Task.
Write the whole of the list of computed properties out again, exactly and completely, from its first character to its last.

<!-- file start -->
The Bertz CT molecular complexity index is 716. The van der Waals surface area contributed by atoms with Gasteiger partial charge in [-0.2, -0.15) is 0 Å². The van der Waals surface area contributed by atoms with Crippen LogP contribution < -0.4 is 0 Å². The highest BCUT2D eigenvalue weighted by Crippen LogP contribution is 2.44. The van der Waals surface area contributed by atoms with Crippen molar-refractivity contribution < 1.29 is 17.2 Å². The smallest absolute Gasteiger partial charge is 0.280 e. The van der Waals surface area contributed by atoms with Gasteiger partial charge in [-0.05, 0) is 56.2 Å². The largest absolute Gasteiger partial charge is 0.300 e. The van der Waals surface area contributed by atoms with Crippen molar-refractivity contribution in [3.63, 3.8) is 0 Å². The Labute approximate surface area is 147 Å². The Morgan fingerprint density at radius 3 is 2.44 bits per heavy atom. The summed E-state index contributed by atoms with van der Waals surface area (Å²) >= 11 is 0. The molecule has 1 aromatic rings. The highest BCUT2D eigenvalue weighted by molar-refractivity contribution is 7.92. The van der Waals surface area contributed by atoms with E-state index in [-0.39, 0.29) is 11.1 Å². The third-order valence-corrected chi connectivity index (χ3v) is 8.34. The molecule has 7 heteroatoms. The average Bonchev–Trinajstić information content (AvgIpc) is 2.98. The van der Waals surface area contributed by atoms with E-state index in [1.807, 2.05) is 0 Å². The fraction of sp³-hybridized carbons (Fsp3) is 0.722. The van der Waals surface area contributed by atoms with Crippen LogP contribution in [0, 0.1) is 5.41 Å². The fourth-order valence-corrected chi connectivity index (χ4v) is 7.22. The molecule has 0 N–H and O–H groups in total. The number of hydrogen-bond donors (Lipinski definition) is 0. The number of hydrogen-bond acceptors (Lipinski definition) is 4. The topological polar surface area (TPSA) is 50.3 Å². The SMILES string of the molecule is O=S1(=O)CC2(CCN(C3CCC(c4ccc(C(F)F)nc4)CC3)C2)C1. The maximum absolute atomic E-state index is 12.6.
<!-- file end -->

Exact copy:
The Bertz CT molecular complexity index is 716. The van der Waals surface area contributed by atoms with Gasteiger partial charge in [-0.2, -0.15) is 0 Å². The van der Waals surface area contributed by atoms with Crippen LogP contribution < -0.4 is 0 Å². The highest BCUT2D eigenvalue weighted by Crippen LogP contribution is 2.44. The van der Waals surface area contributed by atoms with Crippen molar-refractivity contribution < 1.29 is 17.2 Å². The smallest absolute Gasteiger partial charge is 0.280 e. The van der Waals surface area contributed by atoms with Gasteiger partial charge in [-0.05, 0) is 56.2 Å². The largest absolute Gasteiger partial charge is 0.300 e. The van der Waals surface area contributed by atoms with Crippen molar-refractivity contribution in [3.63, 3.8) is 0 Å². The Labute approximate surface area is 147 Å². The Morgan fingerprint density at radius 3 is 2.44 bits per heavy atom. The summed E-state index contributed by atoms with van der Waals surface area (Å²) >= 11 is 0. The molecule has 1 aromatic rings. The highest BCUT2D eigenvalue weighted by molar-refractivity contribution is 7.92. The van der Waals surface area contributed by atoms with E-state index in [-0.39, 0.29) is 11.1 Å². The third-order valence-corrected chi connectivity index (χ3v) is 8.34. The molecule has 7 heteroatoms. The average Bonchev–Trinajstić information content (AvgIpc) is 2.98. The van der Waals surface area contributed by atoms with E-state index in [1.807, 2.05) is 0 Å². The fraction of sp³-hybridized carbons (Fsp3) is 0.722. The van der Waals surface area contributed by atoms with Crippen LogP contribution in [0, 0.1) is 5.41 Å². The fourth-order valence-corrected chi connectivity index (χ4v) is 7.22. The molecule has 0 N–H and O–H groups in total. The number of hydrogen-bond donors (Lipinski definition) is 0. The number of hydrogen-bond acceptors (Lipinski definition) is 4. The topological polar surface area (TPSA) is 50.3 Å². The SMILES string of the molecule is O=S1(=O)CC2(CCN(C3CCC(c4ccc(C(F)F)nc4)CC3)C2)C1. The maximum absolute atomic E-state index is 12.6.